In a continent synonymous with byzantine power structures cutting across public and private sectors, along with runaway corruption and blatant disregard for the rule of law, the majority of African countries have teetered on the precipice of failed states. Autocratic leaders change the constitution to extend their terms and bribery has been solemnized as a ritual to get access to services. The concomitant effects have been the lack of basic services including healthcare, education and housing.
One man, however, is single-handedly reversing this trend by celebrating the few African leaders who have put service above self, by offering metrics that allow countries to measure their governance record.
Sudan-born serial entrepreneur Mo Ibrahim, is guided by the philosophy that if good governance is upheld, the rest of the social fabric will automatically sort itself out. Having founded Celtel, one of the most prolific telecommunication companies in Africa, he sold it in 2005 to concentrate on his newfound venture, The Mo Ibrahim Foundation, in an effort to foster good governance and excellent leadership across Africa. He has long held that charities, like aspirin, alleviate the pain but don’t address the root cause of the problem. His approach, therefore, has been to tackle the cancer from the root.
The eponymous foundation offers $5,000,000 over ten years to any African leader who has demonstrated the highest level of service, respect for the rule of law and commitment to the democratic process. The recipients also receive $200,000 a year for life thereafter.
The recipient of the pioneer award in 2007 was former Mozambique President Joaquin Chissano, who steered his country through a deadly war and drought in the 80s, successfully transitioning it into a multi-party democracy. With the support he received from the international community, Mr. Chissano used the resources to transform the country from a Marxist to a market economy before stepping down as president, despite the constitution allowing him a third term. This, he explained, was to give room for democratic institutions in the country to flourish.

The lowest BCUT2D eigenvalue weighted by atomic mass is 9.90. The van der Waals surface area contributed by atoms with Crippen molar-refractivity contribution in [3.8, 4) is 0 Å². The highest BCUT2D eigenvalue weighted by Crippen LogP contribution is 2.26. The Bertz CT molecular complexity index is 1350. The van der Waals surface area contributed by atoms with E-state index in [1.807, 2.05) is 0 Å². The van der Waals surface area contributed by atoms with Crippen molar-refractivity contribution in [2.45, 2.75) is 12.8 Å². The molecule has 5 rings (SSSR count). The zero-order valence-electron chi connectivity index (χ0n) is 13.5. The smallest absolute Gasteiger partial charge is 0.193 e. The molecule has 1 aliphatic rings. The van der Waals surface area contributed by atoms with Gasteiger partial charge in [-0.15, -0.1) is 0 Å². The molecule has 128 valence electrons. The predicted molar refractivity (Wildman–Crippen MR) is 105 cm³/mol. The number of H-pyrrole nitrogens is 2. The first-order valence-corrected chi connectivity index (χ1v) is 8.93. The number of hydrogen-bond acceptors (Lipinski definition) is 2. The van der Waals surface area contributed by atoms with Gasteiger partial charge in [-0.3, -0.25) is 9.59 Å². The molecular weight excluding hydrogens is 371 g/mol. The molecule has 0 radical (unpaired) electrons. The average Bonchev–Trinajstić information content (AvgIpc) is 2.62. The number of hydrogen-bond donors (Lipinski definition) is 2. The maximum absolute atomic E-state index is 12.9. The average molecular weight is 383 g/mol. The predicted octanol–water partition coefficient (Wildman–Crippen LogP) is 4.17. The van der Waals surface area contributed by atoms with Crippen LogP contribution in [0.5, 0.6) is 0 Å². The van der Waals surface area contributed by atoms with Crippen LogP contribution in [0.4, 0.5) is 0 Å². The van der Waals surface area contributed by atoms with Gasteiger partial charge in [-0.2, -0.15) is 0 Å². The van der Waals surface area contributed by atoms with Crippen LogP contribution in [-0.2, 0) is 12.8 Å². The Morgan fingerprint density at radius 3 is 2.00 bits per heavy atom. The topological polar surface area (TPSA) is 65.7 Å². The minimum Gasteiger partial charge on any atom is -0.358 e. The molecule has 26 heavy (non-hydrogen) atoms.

Other notable African leaders who have been feted include former Botswana President Festus Mogae, the former President of Cape Verde, Pedro Pires and the former President of Namibia, Hifikepunye Lucas Pohamba.
The award has set such high standards for African leaders that since 2015, no one has been given the prize. Since its inception, it has only been granted to four recipients given the judges determination that no African leader has yet managed to meet its standards.
To complement the award, Mo Ibrahim also established the Ibrahim Index of African Governance (IIAG) in order to evaluate the African countries’ performances based on 100 variables. These parameters include: safety and rule of law, human development, participation and human rights as well as sustainable economic opportunity.
The index has been a benchmark as well as an incentive for African countries to review their progress over the years. It also serves to offer development partners and donors a decision-making instrument to determine where to channel aid.
Mo Ibrahim has always stated that while no monetary value can compensate a good leader, the reward is a good incentive for African leaders to carry on with their work after retiring and inspiring future leaders.
In a gesture that has demonstrated his unwavering support to the social good, Ibrahim has also signed the Giving Pledge, a campaign championed by Bill Gates and Warren Buffet. The program seeks to get over 150 billionaires worldwide to commit to donating at least half of their fortunes in their lifetime.
Ibrahim’s mantra is that a democratic, corruption-free Africa is possible and he has taken the steering wheel to drive the continent toward that route – one selfless leader at a time. ■